We describe how straightline knowledge soundness is achieved by SNARKs in several oracle models, which results in a highly efficient security analysis of PCD that makes black-box use of the SNARK's oracle (there is no need to instantiated the oracle to carry out the security reduction).

As a notable application, our work offers an idealized model that provides new, albeit heuristic, insights for the concrete security of *recursive STARKs* used in blockchain systems. Our work could be viewed as partial evidence justifying the parameter choices for recursive STARKs made by practitioners.

What is the Σ_{3}^{2}-circuit complexity (depth 3, bottom-fanin 2) of the 2n-bit inner product function? The complexity is known to be exponential 2^{αnn} for some α_{n}=Ω(1). We show that the limiting constant α≔limsup α_{n} satisfies:

0.847... ≤ α ≤ 0.965...

Determining α is one of the seemingly-simplest open problems about depth-3 circuits. The question was recently raised by Golovnev, Kulikov, and Williams (ITCS 2021) and Frankl, Gryaznov, and Talebanfard (ITCS 2022), who observed that α ∈ [0.5, 1]. To obtain our improved bounds, we analyze a covering LP that captures the Σ_{3}^{2}-complexity up to polynomial factors. In particular, our lower bound is proved by constructing a feasible solution to the dual LP.

Interactive oracle proofs (IOPs) are a generalization of probabilistically checkable proofs that can be used to construct succinct arguments. Improvements in the efficiency of IOPs lead to improvements in the efficiency of succinct arguments. Key efficiency goals include achieving provers that run in linear time and verifiers that run in sublinear time, where the time complexity is with respect to the arithmetic complexity of proved computations over a finite field 𝔽.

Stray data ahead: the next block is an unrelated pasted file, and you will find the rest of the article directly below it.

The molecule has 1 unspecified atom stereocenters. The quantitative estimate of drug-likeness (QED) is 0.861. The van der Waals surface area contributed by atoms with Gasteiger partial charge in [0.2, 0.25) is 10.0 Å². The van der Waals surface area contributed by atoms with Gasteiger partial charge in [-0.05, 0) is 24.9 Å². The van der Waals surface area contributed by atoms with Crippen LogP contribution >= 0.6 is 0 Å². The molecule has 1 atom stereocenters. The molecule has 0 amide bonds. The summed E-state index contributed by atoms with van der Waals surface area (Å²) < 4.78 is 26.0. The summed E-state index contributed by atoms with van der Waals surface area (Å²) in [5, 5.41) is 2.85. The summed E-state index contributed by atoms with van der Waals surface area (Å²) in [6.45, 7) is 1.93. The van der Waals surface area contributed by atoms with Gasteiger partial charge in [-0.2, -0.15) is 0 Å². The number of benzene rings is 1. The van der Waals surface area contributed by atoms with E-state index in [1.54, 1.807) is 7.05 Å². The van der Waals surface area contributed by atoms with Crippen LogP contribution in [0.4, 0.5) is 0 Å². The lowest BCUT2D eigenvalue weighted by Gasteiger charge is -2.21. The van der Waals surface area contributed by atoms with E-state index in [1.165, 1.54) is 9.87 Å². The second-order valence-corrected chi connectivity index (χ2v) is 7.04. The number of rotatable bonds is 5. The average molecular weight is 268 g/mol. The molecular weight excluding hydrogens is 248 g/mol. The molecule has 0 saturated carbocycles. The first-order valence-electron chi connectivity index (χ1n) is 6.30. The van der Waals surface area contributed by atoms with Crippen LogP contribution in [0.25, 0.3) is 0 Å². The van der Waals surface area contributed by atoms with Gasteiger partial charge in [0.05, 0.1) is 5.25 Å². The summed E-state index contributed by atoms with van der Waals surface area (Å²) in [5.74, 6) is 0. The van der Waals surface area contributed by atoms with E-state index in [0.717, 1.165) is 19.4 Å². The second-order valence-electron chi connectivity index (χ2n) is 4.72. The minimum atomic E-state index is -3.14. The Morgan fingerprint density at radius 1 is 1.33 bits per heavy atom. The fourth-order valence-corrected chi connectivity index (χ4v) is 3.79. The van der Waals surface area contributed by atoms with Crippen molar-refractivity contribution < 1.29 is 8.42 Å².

We consider the problem of constructing IOPs for any given finite field 𝔽 with a linear-time prover and polylogarithmic query complexity. Several previous works have achieved these efficiency requirements with *O(1)* soundness error for NP-complete languages. However, constrained by the soundness error of the sumcheck protocol underlying these constructions, the IOPs achieve linear prover time only for instances in fields of size Ω(log *n*). Prior work (Ron-Zewi and Rothblum, STOC 2022) overcomes this problem, but with linear verification time.

We construct IOPs for the algebraic automata problem over any finite field 𝔽 with a linear-time prover, polylogarithmic query complexity, and sublinear verification complexity. We additionally prove a similar result to Ron-Zewi and Rothblum for the NP-complete language R1CS using different techniques. The IOPs imply succinct arguments for (nondeterministic) arithmetic computations over any finite field with linear-time proving (given black-box access to a linear-time collision-resistant hash function).

Inspired by constructions of reverse-multiplication-friendly embeddings, our IOP constructions embed problem instances over small fields into larger fields and adapt previous IOP constructions to the new instances. The IOP provers are modeled as random access machines and use precomputation techniques to achieve linear prover time. In this way, we avoid having to replace the sumcheck protocol.

## Talks

- [Sep 2, 2024] [30-minute version] Swiss Crypto Day, University of St.Gallen
- [May 25, 2024] [15-minute version] CrossFyre 24, ETH Zurich
- [March 21, 2024] Crypto Seminar, Carnegie Mellon University [video]

- [February 21, 2024] Crypto Reading Group, New York University
- [February 7, 2024] CYS Research Seminar, Kings College London
- [January 25, 2024] Crypto Seminar, Bar-Ilan University

- [February 5, 2024] Algorithms and Complexity Seminar, University of Cambridge
- [January 24, 2024] Bocconi Seminar, Bocconi University
- [November 22, 2023] Theory Seminar, Nanjing University

## Supervising

- 2024.9-,
- 2024.7-2024.9, Summer @ EPFL

- 2023.11-2024.6, EPFL Master's Thesis

- 2023.9-2024.6
- 2023.6-2023.9, Summer @ EPFL

- 2023.6-2023.9, Summer @ EPFL

- 2024.9-, EPFL Master's Thesis
- 2023.9-2024.6, EPFL Research Scholar
- 2023.3-2023.9, Master Semester Project

- 2023.1-2023.6, Master Semester Project

- 2024.9-, EPFL Master's Thesis
- 2023.11-2024.9, Master Optional Semester Project
- 2022.1-2022.6, Master Semester Project

- 2022.1-2022.6, Master Semester Project

## Teaching

## Education

**2021.9 -**

- Ph.D. candidate in Computer Science

**2017.9 - 2020.12**

- Bachelor of Science in Computer Science with University Honors
- Bachelor of Science in Mathematical Sciences with University Honors

## Employment

**2020.6 - 2020.8**

- Software engineering intern at Shanghai, China

**2019.5 - 2019.8**

- Engineering practicum at Mountain View, CA, USA